We’re not artists. Far from it. But I’d like to channel a little Pablo for this article.
“Learn the rules like a pro, so you can break them like an artist.”
I read somewhere that you shouldn’t lead with a quote, but we’re talking about anarchy here, and hey, someone has already said it better. After all Picasso also said ‘great artists steal’, and I’m down with that. So was Steve Jobs apparently. Infact both of those quotes should resonate with anyone who wants to innovate in their chosen field.

Any designer worth their salt has learned the usual design ‘rules’ – use a grid, what justification works best for legibility, what colours ‘go’ etc… You can’t intentionally break the rules without knowing first what they are, although our intent should be grounded in communicating a message more effectively, not just making it look good. Through experience a good designer can recognise the opportunity to push boundaries, by understanding the client enough to gauge how much creativity they are open to. Immersing ourselves in the brief, and working in collaboration with clients means we have a well informed approach to the problem, to which there are always multiple solutions. It’s our duty to explore various options and deliver the strongest. We tend to group our executions into varying degrees of creativity:

Safe: Solid concepts, well within the client’s comfort zone.
Pushed: Unexpected solutions, potentially challenging the client’s tastes, with sound reasoning.
Disruptive: Smashing boundaries, again with justification of how the message has been enhanced.

Great design comes when designers push both their own limits, and the client’s. But disruptive design doesn’t necessarily mean presenting ideas that have never been done before. The past provides a wealth of inspiration, which we can either revisit or rebel against. In the early 20th century the Dada movement was the first to really go nuts with typography – David Carson did it again in the 90s. Russian Constructivism used montages and angled images/typography – Punk did it again in a raw/lo-tech way. The Arts & Crafts movement revolted against the cold, sharp graphics of the industrial revolution, in a similar way the recent resurgence of hand lettering and printing press is a response to the highly polished, impersonal computer typography of the modern era. You can understand an idea has been done before but have the opportunity to make it your own, or use it somewhere it hasn’t been seen before.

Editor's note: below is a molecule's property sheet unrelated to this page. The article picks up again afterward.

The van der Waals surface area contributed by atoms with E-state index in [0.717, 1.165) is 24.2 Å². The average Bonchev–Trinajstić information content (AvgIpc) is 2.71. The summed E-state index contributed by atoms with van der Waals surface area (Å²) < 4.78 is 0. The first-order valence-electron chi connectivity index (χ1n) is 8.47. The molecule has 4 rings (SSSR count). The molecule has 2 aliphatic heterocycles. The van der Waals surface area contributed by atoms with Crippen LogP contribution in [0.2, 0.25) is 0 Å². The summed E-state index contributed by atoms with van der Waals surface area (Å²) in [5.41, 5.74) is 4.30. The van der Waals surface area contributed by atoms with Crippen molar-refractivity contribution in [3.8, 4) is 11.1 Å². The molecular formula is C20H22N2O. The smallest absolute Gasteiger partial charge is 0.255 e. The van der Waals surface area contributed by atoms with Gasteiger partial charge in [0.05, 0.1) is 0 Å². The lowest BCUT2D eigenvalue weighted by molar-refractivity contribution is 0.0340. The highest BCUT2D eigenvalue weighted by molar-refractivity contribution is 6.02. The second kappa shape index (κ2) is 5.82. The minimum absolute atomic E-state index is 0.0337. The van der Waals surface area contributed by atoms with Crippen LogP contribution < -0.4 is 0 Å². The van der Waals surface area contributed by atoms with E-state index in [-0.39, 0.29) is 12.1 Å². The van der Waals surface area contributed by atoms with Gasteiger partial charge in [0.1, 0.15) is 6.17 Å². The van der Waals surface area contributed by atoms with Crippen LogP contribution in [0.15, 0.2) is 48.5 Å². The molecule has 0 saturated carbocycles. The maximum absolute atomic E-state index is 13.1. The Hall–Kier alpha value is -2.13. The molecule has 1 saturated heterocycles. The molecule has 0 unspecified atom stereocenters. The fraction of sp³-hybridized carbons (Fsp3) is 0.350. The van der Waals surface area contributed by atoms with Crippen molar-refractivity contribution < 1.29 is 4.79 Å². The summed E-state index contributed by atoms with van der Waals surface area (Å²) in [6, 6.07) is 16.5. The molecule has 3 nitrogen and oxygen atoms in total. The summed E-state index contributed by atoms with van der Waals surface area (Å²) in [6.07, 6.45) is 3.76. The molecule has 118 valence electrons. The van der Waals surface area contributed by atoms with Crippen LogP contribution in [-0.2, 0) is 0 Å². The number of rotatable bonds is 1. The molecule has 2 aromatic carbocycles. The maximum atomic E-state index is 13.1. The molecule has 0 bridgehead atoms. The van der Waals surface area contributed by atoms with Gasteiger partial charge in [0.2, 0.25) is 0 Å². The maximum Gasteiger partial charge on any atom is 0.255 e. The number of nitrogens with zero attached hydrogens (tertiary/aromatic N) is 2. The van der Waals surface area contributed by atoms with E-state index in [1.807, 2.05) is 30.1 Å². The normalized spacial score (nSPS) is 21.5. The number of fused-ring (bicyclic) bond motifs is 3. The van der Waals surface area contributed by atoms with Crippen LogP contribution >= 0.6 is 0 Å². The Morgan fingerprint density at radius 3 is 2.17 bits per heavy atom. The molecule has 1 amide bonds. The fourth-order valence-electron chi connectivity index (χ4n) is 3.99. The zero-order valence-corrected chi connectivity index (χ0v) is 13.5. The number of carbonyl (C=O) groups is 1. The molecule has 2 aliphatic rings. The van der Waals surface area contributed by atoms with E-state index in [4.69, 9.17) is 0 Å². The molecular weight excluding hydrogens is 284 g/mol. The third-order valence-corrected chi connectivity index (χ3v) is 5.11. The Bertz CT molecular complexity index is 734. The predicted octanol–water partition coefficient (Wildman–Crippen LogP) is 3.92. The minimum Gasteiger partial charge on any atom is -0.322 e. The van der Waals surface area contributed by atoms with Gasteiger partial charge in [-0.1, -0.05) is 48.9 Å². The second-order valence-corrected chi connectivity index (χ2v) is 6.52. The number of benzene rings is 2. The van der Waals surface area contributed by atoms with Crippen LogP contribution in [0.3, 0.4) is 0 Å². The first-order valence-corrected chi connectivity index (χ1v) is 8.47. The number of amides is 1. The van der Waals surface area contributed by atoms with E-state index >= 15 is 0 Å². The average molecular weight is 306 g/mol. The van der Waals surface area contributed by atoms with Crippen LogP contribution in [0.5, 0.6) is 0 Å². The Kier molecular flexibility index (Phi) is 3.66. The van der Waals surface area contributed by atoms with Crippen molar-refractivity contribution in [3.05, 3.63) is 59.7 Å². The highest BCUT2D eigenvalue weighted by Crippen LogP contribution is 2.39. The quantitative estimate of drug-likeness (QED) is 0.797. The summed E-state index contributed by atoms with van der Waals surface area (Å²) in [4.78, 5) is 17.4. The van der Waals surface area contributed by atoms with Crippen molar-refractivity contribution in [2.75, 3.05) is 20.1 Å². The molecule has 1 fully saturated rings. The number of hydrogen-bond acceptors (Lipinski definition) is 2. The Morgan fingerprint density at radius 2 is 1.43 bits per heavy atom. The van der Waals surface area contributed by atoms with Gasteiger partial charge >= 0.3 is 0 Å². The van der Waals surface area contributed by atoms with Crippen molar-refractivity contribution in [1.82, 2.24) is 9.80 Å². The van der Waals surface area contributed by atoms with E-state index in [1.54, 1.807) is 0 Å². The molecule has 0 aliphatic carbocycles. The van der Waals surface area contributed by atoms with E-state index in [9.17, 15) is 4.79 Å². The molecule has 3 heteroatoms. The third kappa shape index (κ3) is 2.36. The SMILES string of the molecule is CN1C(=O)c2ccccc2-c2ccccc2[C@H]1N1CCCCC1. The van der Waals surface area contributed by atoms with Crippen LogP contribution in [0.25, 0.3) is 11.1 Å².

It can be difficult to make clients (and indeed designers) see past Industry trends. In a world saturated with lack-lustre brands – our aim should be to create work that is atypical and stimulating. We need to ask ourselves if everyone is doing the same thing for a valid reason or if we should be changing the game. For example, if you look at fragrance advertising, it’s almost become a parody of itself – sexy models, blue steel poses… but every once in a while something like the Kenzo World ad comes along. Spike Jonze directed a film heavily influenced by his own ‘Weapon of Choice’ promo for Fatboy Slim 15 years prior. By taking an old idea and reimagining it for a new audience Kenzo created a unique piece which propelled them out of the pedestrian and expected space which that industry occupies. Check it out here.

In her book ‘Creative Anarchy’ Denise Bosler outlines some universal truths of design. I find it’s good to take a step back and remember some of these fundamental principles when being creative. It helps us break out of our own bubble and think with a new perspective. Here’s my take on those rules:

Pencil Before Mouse

We are living in an ‘instant-gratification’ culture where fast-track success is often the prerequisite, and it takes a good deal of discipline to slow down. In the same respect we all are guilty of shooting down ideas while we are still in idea-generation mode. At this stage there is no such thing as a dumb idea, quantity breeds quality. It’s important to give our brains and subconscious space to breathe before we jump on a computer and begin to style things up.

"Style acts as the coating for an inner working engine, like the paintwork of a car. While the coating might get scratched or repainted, the engine will keep moving forward as normal. Learn how to build engines."
Radim Malinic

Learn what works for you – some folks favour mind maps, others a simpler brainstorm or list. People tend to remember images better than words so mood-boards are a useful tool. We’re also all guilty of jumping straight into the usual design books and blogs, and forget to look elsewhere for inspiration, in art, music, fashion, nature, history, science, etc…

Kill Your Darlings

This is something my university typography teacher Henrik Kubel used to say (rather morbidly). He was referring to the idea that we often develop an attachment to our own ideas, and when someone critiques them, it feels like a personal attack. But unlike art, designers shouldn’t leave a signature, we work behind the scenes, anonymously. We have to learn to talk through our ideas to obtain clear direction and make educated design decisions. This means checking our ego at the door.